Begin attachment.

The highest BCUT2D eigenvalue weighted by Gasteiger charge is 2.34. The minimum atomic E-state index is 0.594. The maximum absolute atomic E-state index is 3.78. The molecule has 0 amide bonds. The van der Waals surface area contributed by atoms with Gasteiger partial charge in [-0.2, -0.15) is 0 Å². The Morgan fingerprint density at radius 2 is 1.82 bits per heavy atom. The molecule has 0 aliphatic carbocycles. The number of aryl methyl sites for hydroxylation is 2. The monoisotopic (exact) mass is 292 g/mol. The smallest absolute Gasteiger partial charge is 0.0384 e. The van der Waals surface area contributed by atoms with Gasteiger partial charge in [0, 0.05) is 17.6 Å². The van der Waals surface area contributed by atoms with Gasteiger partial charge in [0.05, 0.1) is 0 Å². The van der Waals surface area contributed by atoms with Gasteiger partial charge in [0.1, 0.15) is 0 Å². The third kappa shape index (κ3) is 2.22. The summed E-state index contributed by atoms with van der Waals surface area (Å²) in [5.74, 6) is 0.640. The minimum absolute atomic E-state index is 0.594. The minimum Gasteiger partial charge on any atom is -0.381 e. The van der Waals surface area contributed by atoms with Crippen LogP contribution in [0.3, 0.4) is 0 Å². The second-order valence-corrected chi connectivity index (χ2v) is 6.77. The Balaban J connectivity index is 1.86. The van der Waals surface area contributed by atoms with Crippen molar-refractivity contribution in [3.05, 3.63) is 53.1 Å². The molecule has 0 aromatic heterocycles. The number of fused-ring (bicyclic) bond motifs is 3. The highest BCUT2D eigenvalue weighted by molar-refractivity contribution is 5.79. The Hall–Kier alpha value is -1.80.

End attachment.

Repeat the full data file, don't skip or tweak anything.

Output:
The highest BCUT2D eigenvalue weighted by Gasteiger charge is 2.34. The minimum atomic E-state index is 0.594. The maximum absolute atomic E-state index is 3.78. The molecule has 0 amide bonds. The van der Waals surface area contributed by atoms with Gasteiger partial charge in [-0.2, -0.15) is 0 Å². The Morgan fingerprint density at radius 2 is 1.82 bits per heavy atom. The molecule has 0 aliphatic carbocycles. The number of aryl methyl sites for hydroxylation is 2. The monoisotopic (exact) mass is 292 g/mol. The smallest absolute Gasteiger partial charge is 0.0384 e. The van der Waals surface area contributed by atoms with Gasteiger partial charge in [0, 0.05) is 17.6 Å². The van der Waals surface area contributed by atoms with Gasteiger partial charge in [0.05, 0.1) is 0 Å². The van der Waals surface area contributed by atoms with Gasteiger partial charge in [0.1, 0.15) is 0 Å². The third kappa shape index (κ3) is 2.22. The summed E-state index contributed by atoms with van der Waals surface area (Å²) in [5.74, 6) is 0.640. The minimum absolute atomic E-state index is 0.594. The minimum Gasteiger partial charge on any atom is -0.381 e. The van der Waals surface area contributed by atoms with Crippen LogP contribution in [0.3, 0.4) is 0 Å². The second-order valence-corrected chi connectivity index (χ2v) is 6.77. The Balaban J connectivity index is 1.86. The van der Waals surface area contributed by atoms with Crippen molar-refractivity contribution in [3.05, 3.63) is 53.1 Å². The molecule has 0 aromatic heterocycles. The number of fused-ring (bicyclic) bond motifs is 3. The highest BCUT2D eigenvalue weighted by molar-refractivity contribution is 5.79. The Hall–Kier alpha value is -1.80.